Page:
Association between body mass index and health-related quality of life, and the impact of self-reported long-term conditions – cross-sectional study from the south Yorkshire cohort dataset
School of Health and Related Research, University of Sheffield, Sheffield, UK
BMC Public Health 2013, 13:1009 doi:10.1186/1471-2458-13-1009Published: 25 October 2013
We sought to quantify the relationship between body mass index (BMI) and health-related quality (HRQoL) of life, as measured by the EQ-5D, whilst controlling for potential confounders. In addition, we hypothesised that certain long-term conditions (LTCs), for which being overweight or obese is a known risk factor, may mediate the association between BMI and HRQoL. Hence the aim of our study was to explore the association between BMI and HRQoL, first controlling for confounders and then exploring the potential impact of LTCs.
We used baseline data from the South Yorkshire Cohort, a cross-sectional observational study which uses a cohort multiple randomised controlled trial design. For each EQ-5D health dimension we used logistic regression to model the probability of responding as having a problem for each of the five health dimensions. All continuous variables were modelled using fractional polynomials. We examined the impact on the coefficients for BMI of removing LTCs from our model. We considered the self-reported LTCs: diabetes, heart disease, stroke, cancer, osteoarthritis, breathing problems and high blood pressure.
The dataset used in our analysis had data for 19,460 individuals, who had a mean EQ-5D score of 0.81 and a mean BMI of 26.3 kg/m2. For each dimension, BMI and all of the LTCs were significant predictors. For overweight or obese individuals (BMI ≥ 25 kg/m2), each unit increase in BMI was associated with approximately a 3% increase in the odds of reporting a problem for the anxiety/depression dimension, a 8% increase for the mobility dimension, and approximately 6% for the remaining dimension s. Diabetes, heart disease, osteoarthritis and high blood pressure were identified as being potentially mediating variables for all of the dimensions.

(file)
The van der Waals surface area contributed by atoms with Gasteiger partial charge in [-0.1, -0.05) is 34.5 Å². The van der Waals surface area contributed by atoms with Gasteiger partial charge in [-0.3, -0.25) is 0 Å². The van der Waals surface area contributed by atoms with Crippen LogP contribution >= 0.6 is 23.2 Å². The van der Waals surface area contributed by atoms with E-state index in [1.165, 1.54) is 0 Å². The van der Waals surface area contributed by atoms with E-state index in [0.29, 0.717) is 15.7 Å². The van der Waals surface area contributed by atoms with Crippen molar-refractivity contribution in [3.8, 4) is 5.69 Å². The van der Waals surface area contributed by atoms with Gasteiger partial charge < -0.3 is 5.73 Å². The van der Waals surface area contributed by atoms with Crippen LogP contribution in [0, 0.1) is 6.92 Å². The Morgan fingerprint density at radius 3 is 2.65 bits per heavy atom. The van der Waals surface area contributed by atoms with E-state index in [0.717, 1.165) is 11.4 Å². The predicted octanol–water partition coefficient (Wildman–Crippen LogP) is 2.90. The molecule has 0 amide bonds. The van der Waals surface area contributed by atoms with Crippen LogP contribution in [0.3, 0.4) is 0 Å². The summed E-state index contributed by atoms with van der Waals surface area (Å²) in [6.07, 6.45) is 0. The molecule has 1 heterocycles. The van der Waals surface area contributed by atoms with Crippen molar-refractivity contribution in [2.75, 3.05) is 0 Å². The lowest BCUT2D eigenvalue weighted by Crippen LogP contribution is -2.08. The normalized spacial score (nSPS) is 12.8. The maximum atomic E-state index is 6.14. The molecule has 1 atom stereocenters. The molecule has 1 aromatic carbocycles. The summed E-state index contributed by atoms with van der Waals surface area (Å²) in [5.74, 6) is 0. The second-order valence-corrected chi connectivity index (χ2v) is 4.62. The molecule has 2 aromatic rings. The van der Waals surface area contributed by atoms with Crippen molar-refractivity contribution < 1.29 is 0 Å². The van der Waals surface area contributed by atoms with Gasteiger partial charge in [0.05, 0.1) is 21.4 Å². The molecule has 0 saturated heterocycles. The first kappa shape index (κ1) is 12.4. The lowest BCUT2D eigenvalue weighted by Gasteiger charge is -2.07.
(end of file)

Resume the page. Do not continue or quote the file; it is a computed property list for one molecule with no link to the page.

Compared to those of a normal weight (18.5 < BMI < 25 kg/m2), overweight and obese individuals had a reduced HRQoL, with each unit increase in BMI associated with approximately a 6% increase in the odds of reporting a problem on any of the EQ-5D health dimensions. There was evidence to suggest that diabetes, heart disease, osteoarthritis and high blood pressure may mediate the association between being overweight and HRQoL.